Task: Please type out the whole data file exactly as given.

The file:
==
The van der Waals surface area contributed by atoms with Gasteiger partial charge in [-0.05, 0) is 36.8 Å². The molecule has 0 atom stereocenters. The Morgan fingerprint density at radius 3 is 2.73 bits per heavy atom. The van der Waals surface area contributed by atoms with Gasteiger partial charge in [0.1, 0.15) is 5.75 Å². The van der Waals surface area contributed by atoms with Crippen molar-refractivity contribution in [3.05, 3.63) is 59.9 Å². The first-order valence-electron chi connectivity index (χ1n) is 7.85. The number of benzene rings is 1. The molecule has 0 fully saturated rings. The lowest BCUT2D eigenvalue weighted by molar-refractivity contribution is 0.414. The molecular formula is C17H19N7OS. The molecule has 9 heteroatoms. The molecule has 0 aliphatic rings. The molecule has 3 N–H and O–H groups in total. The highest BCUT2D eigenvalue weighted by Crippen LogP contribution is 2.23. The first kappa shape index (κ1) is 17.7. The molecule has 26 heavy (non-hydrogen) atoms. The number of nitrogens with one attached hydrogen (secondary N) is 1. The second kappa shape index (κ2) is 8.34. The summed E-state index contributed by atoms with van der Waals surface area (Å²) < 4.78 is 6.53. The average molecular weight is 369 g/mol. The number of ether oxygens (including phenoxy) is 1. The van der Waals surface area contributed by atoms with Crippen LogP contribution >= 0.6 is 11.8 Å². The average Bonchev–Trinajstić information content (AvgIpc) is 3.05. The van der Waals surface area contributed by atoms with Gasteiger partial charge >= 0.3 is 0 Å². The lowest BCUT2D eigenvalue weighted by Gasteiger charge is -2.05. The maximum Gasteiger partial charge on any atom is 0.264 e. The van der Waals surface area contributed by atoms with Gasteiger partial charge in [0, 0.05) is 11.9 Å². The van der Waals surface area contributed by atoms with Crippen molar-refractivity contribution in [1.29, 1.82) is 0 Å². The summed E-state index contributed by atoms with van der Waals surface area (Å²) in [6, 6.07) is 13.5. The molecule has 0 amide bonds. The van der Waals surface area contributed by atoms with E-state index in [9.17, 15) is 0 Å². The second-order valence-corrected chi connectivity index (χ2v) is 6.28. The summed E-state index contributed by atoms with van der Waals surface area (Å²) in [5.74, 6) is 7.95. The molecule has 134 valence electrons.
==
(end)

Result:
The van der Waals surface area contributed by atoms with Gasteiger partial charge in [-0.05, 0) is 36.8 Å². The molecule has 0 atom stereocenters. The Morgan fingerprint density at radius 3 is 2.73 bits per heavy atom. The van der Waals surface area contributed by atoms with Gasteiger partial charge in [0.1, 0.15) is 5.75 Å². The van der Waals surface area contributed by atoms with Crippen molar-refractivity contribution in [3.05, 3.63) is 59.9 Å². The first-order valence-electron chi connectivity index (χ1n) is 7.85. The number of benzene rings is 1. The molecule has 0 fully saturated rings. The lowest BCUT2D eigenvalue weighted by molar-refractivity contribution is 0.414. The molecular formula is C17H19N7OS. The molecule has 9 heteroatoms. The molecule has 0 aliphatic rings. The molecule has 3 N–H and O–H groups in total. The highest BCUT2D eigenvalue weighted by Crippen LogP contribution is 2.23. The first kappa shape index (κ1) is 17.7. The molecule has 26 heavy (non-hydrogen) atoms. The number of nitrogens with one attached hydrogen (secondary N) is 1. The second kappa shape index (κ2) is 8.34. The summed E-state index contributed by atoms with van der Waals surface area (Å²) < 4.78 is 6.53. The average molecular weight is 369 g/mol. The number of ether oxygens (including phenoxy) is 1. The van der Waals surface area contributed by atoms with Crippen LogP contribution >= 0.6 is 11.8 Å². The average Bonchev–Trinajstić information content (AvgIpc) is 3.05. The van der Waals surface area contributed by atoms with Gasteiger partial charge >= 0.3 is 0 Å². The lowest BCUT2D eigenvalue weighted by Gasteiger charge is -2.05. The maximum Gasteiger partial charge on any atom is 0.264 e. The van der Waals surface area contributed by atoms with Gasteiger partial charge in [0, 0.05) is 11.9 Å². The van der Waals surface area contributed by atoms with Crippen molar-refractivity contribution in [1.29, 1.82) is 0 Å². The summed E-state index contributed by atoms with van der Waals surface area (Å²) in [6, 6.07) is 13.5. The molecule has 0 amide bonds. The van der Waals surface area contributed by atoms with E-state index in [9.17, 15) is 0 Å². The second-order valence-corrected chi connectivity index (χ2v) is 6.28. The summed E-state index contributed by atoms with van der Waals surface area (Å²) in [5.74, 6) is 7.95. The molecule has 134 valence electrons.